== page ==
Operating in Tiny Places
words by maryann brinley / photographs by andrew hanenberg
ainting a powerful image of his life’s work, surgeon Joseph Barone, MD, says, “An infant’s abdomen is about the size of a soda can. Picture what it’s like trying to operate inside that soda can.” This associate professor at UMDNJ-Robert Wood Johnson Medical School (RWJMS) understands all about operating in tiny places. Imagine a baby born with a congenitally blocked kidney or a child who needs a new bladder. Barone knows what it’s like to use the standard, more traditional surgical approaches and tools in these cases, as well as why the robot in the operating room has made such life-saving repairs easier and more successful.
Just a few years ago, Barone and his colleagues relied upon open surgical techniques as well as endourology (using a small telescope to gain access to the urinary system) and laparoscopy (performed by passing a telescope through the abdominal wall). Since 2005, however, the da Vinci robotic surgical system has put Barone and the urology group at RWJMS in the forefront of surgical innovation, “pushing the envelope,” as he says, when they go inside infants and children.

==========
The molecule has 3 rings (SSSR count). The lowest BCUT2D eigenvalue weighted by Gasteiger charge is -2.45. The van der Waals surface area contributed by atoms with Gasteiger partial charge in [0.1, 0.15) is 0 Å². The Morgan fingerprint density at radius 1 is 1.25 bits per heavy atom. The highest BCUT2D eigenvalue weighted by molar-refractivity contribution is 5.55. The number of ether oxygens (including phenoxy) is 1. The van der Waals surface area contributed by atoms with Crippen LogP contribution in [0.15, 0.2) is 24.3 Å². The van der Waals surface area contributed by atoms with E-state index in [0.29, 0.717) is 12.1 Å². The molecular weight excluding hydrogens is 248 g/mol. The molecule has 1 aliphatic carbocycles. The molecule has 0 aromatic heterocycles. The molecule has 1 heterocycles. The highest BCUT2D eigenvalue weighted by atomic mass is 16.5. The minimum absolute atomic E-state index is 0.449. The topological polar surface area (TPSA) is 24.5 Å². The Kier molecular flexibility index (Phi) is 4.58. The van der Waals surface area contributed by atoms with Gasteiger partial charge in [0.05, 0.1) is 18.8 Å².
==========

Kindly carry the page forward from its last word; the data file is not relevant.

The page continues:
A 1993 graduate of RWJMS, Barone admits, “Ten years ago, I didn’t think I would be doing robotic surgery. I didn’t have an interest in it but I saw the pendulum shift into robotics for adult surgery and we started applying it to pediatric cases in older children and then infants.” The smallest infant he’s operated on using the robot was just about 10 pounds. If he had used the old-fashioned “loop” lenses to get a clearer picture of the babies, the view would have been magnified two to three times. With the da Vinci magnification, it was 10 times bigger. “The visualization is amazing.”
Murali K. Ankem, MD, RWJMS associate professor, and one of Barone’s surgical associates, often sits at that da Vinci robotic platform console for delicate procedures in the operating room. Ankem doesn’t hesitate a second to point out the robot’s many advantages: “The instruments used in straight laparoscopic surgery don’t bend. There is no angulation at the wrist. But the robotic wrist has six degrees of freedom. It is very facile, intuitive and it will bend better than your own human wrist.”
A surgeon like Ankem or Barone is physically located a short distance away from the actual patient during a procedure but always in complete control. Small incisions are used to insert miniaturized instruments and the high-definition camera. Nearby, the surgeon views a magnified image of the surgical site.“This robot does not act independently but is 100 percent under the control of the surgeon. You cut and reconstruct with precision and it’s all done in three dimensions.” Suturing, Ankem explains, especially in a child, is remarkable because stitches are six times smaller than regular sutures, done with 3D visualization and magnified 10 times, which takes the reconstruction part to a unique level of accuracy. “The results are just excellent,” Ankem adds.